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Dolores Utrilla
7th February 2020
Human Rights Justice & Litigation

Italian Court in breach of the ECHR due to lack of reasoning

In its judgment in Felloni v. Italy, released yesterday, the ECtHR held, unanimously, that Italy infringed the right to a fair hearing in Article 6(1) of the European Convention of Human Rights (ECHR), but that there was no violation of the prohibition of punishment without law under Article 7 ECHR.

The case stems from the criminal conviction of the applicant for driving under the influence of alcohol and his claim that the sentencing court had retroactively applied harsher criminal legislation to him, in particular because he was not granted the benefit of mitigating circumstances foreseen in the law in force at the time of the facts. He also complained that the Court of Cassation had not given reasons for dismissing his appeal.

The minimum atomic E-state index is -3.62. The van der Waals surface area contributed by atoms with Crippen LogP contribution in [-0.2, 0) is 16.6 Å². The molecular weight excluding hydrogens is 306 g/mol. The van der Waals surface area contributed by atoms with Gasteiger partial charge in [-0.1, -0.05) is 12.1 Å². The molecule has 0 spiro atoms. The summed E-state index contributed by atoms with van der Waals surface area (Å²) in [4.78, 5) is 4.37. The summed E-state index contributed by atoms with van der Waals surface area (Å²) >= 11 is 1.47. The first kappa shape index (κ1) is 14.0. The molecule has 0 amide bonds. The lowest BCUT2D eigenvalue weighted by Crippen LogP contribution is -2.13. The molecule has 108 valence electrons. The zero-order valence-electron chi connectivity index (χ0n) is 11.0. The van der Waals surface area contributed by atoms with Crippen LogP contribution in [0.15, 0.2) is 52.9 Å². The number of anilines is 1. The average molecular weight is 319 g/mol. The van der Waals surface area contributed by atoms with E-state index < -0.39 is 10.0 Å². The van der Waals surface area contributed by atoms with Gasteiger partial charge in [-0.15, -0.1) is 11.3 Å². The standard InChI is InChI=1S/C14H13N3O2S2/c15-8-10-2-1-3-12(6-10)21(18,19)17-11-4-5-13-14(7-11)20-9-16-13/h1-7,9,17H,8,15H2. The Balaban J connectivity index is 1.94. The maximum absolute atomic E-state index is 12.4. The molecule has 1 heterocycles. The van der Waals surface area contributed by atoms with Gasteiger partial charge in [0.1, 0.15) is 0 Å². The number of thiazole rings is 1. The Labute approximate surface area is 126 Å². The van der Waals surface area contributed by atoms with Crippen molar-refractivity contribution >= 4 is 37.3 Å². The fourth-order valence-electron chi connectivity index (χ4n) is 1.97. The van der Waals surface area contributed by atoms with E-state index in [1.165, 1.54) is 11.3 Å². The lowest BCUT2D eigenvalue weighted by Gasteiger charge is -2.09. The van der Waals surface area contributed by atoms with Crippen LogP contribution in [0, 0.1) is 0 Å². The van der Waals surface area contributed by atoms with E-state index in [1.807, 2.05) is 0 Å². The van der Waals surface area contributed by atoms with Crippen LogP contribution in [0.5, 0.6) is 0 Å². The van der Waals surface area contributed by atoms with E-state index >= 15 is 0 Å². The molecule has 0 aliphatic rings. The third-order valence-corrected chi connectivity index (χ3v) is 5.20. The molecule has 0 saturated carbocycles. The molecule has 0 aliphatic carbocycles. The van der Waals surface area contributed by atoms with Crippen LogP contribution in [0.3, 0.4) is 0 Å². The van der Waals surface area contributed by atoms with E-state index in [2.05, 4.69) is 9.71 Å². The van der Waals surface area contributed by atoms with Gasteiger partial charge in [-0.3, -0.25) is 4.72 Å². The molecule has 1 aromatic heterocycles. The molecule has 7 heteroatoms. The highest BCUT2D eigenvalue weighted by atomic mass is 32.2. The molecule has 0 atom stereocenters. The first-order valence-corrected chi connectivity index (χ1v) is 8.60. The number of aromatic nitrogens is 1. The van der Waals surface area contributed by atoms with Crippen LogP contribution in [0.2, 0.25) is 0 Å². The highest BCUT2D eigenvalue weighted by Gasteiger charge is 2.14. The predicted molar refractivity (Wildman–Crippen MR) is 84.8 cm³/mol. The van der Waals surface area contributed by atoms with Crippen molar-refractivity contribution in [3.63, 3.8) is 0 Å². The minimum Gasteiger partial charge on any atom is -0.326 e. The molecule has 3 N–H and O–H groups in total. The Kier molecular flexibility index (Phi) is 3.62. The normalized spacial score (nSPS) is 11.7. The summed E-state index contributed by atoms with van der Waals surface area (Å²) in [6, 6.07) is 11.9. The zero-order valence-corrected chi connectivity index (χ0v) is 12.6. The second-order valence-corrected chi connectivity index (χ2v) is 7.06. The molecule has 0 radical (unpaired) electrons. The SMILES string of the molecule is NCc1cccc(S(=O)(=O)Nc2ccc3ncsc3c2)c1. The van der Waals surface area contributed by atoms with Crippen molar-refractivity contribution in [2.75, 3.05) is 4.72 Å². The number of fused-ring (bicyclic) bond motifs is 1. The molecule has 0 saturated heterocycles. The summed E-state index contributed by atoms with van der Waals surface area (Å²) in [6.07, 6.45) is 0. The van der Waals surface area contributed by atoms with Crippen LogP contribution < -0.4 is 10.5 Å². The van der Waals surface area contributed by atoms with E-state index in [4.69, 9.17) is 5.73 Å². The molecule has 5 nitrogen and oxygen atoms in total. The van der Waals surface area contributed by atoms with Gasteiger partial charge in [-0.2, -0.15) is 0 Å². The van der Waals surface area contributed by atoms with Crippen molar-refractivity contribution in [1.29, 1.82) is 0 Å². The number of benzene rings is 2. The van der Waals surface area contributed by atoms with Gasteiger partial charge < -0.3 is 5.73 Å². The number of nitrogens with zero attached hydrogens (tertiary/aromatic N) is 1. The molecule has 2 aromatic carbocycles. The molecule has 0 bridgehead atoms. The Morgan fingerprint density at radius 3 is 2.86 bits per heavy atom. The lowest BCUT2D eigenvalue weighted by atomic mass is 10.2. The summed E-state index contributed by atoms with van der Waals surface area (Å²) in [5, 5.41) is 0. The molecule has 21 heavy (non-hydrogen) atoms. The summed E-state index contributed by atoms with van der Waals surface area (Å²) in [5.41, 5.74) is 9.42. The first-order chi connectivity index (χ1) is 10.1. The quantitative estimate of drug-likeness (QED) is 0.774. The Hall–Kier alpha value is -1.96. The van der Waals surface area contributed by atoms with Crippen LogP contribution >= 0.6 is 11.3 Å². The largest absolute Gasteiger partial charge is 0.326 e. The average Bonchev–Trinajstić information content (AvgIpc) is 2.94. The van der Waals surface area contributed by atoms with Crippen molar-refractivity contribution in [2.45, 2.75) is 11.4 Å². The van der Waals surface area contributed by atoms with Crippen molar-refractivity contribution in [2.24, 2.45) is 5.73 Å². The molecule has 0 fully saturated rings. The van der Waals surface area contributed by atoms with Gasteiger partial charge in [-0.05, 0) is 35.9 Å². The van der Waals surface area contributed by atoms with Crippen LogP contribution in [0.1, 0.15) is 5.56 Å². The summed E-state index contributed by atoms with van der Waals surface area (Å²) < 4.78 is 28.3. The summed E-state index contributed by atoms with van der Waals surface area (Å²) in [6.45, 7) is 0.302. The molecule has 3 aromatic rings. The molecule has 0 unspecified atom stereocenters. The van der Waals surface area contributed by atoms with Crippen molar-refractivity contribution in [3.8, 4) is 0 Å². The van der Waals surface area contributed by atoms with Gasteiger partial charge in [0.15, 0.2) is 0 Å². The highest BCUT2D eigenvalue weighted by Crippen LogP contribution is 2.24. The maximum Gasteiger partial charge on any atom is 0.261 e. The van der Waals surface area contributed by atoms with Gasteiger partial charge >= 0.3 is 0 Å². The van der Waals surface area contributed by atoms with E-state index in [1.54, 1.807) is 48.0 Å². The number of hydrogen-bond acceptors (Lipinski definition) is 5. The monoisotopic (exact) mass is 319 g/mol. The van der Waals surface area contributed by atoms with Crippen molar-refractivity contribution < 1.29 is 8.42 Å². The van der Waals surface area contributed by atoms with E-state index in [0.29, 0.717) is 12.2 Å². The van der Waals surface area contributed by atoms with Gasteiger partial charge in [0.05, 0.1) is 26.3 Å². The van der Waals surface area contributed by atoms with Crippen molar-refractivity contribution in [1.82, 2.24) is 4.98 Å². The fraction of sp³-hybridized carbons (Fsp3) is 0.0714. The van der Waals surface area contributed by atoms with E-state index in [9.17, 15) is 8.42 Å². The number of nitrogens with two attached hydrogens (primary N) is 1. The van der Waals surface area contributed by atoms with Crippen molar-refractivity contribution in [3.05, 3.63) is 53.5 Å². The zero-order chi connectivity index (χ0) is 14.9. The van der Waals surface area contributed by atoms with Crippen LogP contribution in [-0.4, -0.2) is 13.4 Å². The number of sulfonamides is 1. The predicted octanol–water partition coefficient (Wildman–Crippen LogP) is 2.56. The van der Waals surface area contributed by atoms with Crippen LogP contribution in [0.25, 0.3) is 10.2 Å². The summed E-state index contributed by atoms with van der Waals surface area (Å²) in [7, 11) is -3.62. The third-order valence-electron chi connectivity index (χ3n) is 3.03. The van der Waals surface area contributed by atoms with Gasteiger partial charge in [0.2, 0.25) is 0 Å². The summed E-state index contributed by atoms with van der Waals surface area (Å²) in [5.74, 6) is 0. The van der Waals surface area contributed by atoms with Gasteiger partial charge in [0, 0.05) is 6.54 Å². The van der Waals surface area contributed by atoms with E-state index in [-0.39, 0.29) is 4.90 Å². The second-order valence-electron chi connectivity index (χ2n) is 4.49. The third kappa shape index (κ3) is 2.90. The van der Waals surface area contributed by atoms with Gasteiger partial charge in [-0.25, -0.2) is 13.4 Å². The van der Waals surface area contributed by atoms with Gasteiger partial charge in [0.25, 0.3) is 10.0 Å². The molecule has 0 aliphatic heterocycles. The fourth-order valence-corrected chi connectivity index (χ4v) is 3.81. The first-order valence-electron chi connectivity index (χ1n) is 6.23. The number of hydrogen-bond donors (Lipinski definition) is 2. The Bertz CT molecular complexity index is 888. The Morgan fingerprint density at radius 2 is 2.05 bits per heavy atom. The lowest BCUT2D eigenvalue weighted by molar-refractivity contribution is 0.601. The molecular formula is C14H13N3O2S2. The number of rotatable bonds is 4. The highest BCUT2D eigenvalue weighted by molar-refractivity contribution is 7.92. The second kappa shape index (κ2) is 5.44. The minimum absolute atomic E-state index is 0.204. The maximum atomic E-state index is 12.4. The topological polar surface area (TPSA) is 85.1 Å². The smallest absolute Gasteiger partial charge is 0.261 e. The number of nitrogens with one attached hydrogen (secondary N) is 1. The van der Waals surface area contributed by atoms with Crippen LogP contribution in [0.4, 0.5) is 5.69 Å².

The ECtHR found that the criminal law in force at the time of the facts did not provide for any automatic acknowledgment of the mitigating circumstances invoked by the applicant. It only shaped such circumstances as criteria to be taken into account by the sentencing judge, a situation that did not change substantially after the reform of Italian criminal legislation. For this reason, the ECtHR considered that there was no retrospective application of harsher criminal law and dismissed the plea regarding the violation of Article 7 ECHR.

Nevertheless, the Strasbourg-based court held that the Italian Court of Cassation infringed Article 6(1) ECtHR by merely declaring inadmissible all the grounds of appeal raised by the applicant, without responding to the plea concerning the allegedly retrospective application of criminal law to his case. According to the ECtHR, a specific and explicit response for this claim was necessary because of its importance within the applicant’s appeal and also because it was not evident that it concerned a factual question outside the remit of the Italian Court of Cassation.

The judgment is available here (in French).


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